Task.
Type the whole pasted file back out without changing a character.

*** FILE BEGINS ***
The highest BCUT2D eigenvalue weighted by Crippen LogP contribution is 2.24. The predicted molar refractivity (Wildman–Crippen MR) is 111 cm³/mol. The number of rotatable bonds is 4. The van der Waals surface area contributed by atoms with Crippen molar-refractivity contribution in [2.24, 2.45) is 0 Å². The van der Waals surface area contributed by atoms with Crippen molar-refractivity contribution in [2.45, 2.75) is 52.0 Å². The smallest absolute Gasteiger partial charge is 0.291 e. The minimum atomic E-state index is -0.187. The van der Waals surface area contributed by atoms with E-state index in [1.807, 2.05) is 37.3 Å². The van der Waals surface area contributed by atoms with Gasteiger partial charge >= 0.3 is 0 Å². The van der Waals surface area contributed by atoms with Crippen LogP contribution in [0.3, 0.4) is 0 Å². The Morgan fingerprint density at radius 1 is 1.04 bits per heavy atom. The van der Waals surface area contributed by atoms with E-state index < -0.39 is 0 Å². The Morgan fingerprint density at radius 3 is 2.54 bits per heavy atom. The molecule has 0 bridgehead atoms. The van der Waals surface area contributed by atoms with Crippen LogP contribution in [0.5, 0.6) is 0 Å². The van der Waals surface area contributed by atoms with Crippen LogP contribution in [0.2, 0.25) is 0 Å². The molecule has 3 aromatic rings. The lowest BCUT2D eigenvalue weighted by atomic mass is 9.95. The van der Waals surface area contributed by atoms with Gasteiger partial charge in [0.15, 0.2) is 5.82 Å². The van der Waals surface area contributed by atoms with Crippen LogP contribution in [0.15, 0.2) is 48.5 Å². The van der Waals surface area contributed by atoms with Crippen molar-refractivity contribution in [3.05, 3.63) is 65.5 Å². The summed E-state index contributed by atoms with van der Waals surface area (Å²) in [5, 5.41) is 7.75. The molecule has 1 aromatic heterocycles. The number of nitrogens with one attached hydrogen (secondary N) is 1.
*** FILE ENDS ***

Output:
The highest BCUT2D eigenvalue weighted by Crippen LogP contribution is 2.24. The predicted molar refractivity (Wildman–Crippen MR) is 111 cm³/mol. The number of rotatable bonds is 4. The van der Waals surface area contributed by atoms with Crippen molar-refractivity contribution in [2.24, 2.45) is 0 Å². The van der Waals surface area contributed by atoms with Crippen molar-refractivity contribution in [2.45, 2.75) is 52.0 Å². The smallest absolute Gasteiger partial charge is 0.291 e. The minimum atomic E-state index is -0.187. The van der Waals surface area contributed by atoms with E-state index in [1.807, 2.05) is 37.3 Å². The van der Waals surface area contributed by atoms with Gasteiger partial charge >= 0.3 is 0 Å². The van der Waals surface area contributed by atoms with Crippen LogP contribution in [0.3, 0.4) is 0 Å². The Morgan fingerprint density at radius 1 is 1.04 bits per heavy atom. The van der Waals surface area contributed by atoms with E-state index < -0.39 is 0 Å². The Morgan fingerprint density at radius 3 is 2.54 bits per heavy atom. The molecule has 0 bridgehead atoms. The van der Waals surface area contributed by atoms with Crippen LogP contribution in [0.5, 0.6) is 0 Å². The van der Waals surface area contributed by atoms with Crippen LogP contribution in [0.2, 0.25) is 0 Å². The molecule has 3 aromatic rings. The lowest BCUT2D eigenvalue weighted by atomic mass is 9.95. The van der Waals surface area contributed by atoms with Gasteiger partial charge in [0.15, 0.2) is 5.82 Å². The van der Waals surface area contributed by atoms with Crippen LogP contribution in [0.15, 0.2) is 48.5 Å². The van der Waals surface area contributed by atoms with Crippen molar-refractivity contribution in [3.05, 3.63) is 65.5 Å². The summed E-state index contributed by atoms with van der Waals surface area (Å²) in [5, 5.41) is 7.75. The molecule has 1 aromatic heterocycles. The number of nitrogens with one attached hydrogen (secondary N) is 1.